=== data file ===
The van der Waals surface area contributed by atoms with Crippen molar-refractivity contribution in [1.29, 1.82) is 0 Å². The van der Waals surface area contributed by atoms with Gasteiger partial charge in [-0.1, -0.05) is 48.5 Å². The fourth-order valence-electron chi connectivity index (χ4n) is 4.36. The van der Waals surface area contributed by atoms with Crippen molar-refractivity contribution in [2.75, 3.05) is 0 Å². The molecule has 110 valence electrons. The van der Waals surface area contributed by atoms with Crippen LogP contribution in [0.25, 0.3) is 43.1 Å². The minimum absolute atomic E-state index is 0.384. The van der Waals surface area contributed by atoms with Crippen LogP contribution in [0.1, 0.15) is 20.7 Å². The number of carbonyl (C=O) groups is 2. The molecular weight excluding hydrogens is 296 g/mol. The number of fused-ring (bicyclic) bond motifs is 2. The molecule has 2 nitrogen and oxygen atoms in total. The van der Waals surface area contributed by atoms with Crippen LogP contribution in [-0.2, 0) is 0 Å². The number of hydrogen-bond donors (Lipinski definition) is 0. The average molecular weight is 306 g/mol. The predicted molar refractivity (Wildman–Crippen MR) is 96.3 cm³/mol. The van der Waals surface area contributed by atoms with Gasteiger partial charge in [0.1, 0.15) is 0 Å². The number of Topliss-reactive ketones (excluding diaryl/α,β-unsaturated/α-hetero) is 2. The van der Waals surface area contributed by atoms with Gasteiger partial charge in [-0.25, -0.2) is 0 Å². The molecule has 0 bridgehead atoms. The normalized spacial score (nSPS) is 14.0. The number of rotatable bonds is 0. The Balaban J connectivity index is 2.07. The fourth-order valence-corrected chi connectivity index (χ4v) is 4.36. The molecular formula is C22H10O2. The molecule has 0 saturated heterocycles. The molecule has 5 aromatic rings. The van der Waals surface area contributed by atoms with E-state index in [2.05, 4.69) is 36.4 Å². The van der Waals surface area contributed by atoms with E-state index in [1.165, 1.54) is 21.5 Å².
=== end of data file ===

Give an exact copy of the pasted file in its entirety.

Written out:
The van der Waals surface area contributed by atoms with Crippen molar-refractivity contribution in [1.29, 1.82) is 0 Å². The van der Waals surface area contributed by atoms with Gasteiger partial charge in [-0.1, -0.05) is 48.5 Å². The fourth-order valence-electron chi connectivity index (χ4n) is 4.36. The van der Waals surface area contributed by atoms with Crippen molar-refractivity contribution in [2.75, 3.05) is 0 Å². The molecule has 110 valence electrons. The van der Waals surface area contributed by atoms with Crippen LogP contribution in [0.25, 0.3) is 43.1 Å². The minimum absolute atomic E-state index is 0.384. The van der Waals surface area contributed by atoms with Crippen LogP contribution in [0.1, 0.15) is 20.7 Å². The number of carbonyl (C=O) groups is 2. The molecular weight excluding hydrogens is 296 g/mol. The number of fused-ring (bicyclic) bond motifs is 2. The molecule has 2 nitrogen and oxygen atoms in total. The van der Waals surface area contributed by atoms with Crippen LogP contribution in [-0.2, 0) is 0 Å². The number of hydrogen-bond donors (Lipinski definition) is 0. The average molecular weight is 306 g/mol. The predicted molar refractivity (Wildman–Crippen MR) is 96.3 cm³/mol. The van der Waals surface area contributed by atoms with Gasteiger partial charge in [0.1, 0.15) is 0 Å². The number of Topliss-reactive ketones (excluding diaryl/α,β-unsaturated/α-hetero) is 2. The van der Waals surface area contributed by atoms with Gasteiger partial charge in [-0.25, -0.2) is 0 Å². The molecule has 0 bridgehead atoms. The normalized spacial score (nSPS) is 14.0. The number of rotatable bonds is 0. The Balaban J connectivity index is 2.07. The fourth-order valence-corrected chi connectivity index (χ4v) is 4.36. The molecular formula is C22H10O2. The molecule has 0 saturated heterocycles. The molecule has 5 aromatic rings. The van der Waals surface area contributed by atoms with E-state index in [2.05, 4.69) is 36.4 Å². The van der Waals surface area contributed by atoms with E-state index in [1.165, 1.54) is 21.5 Å².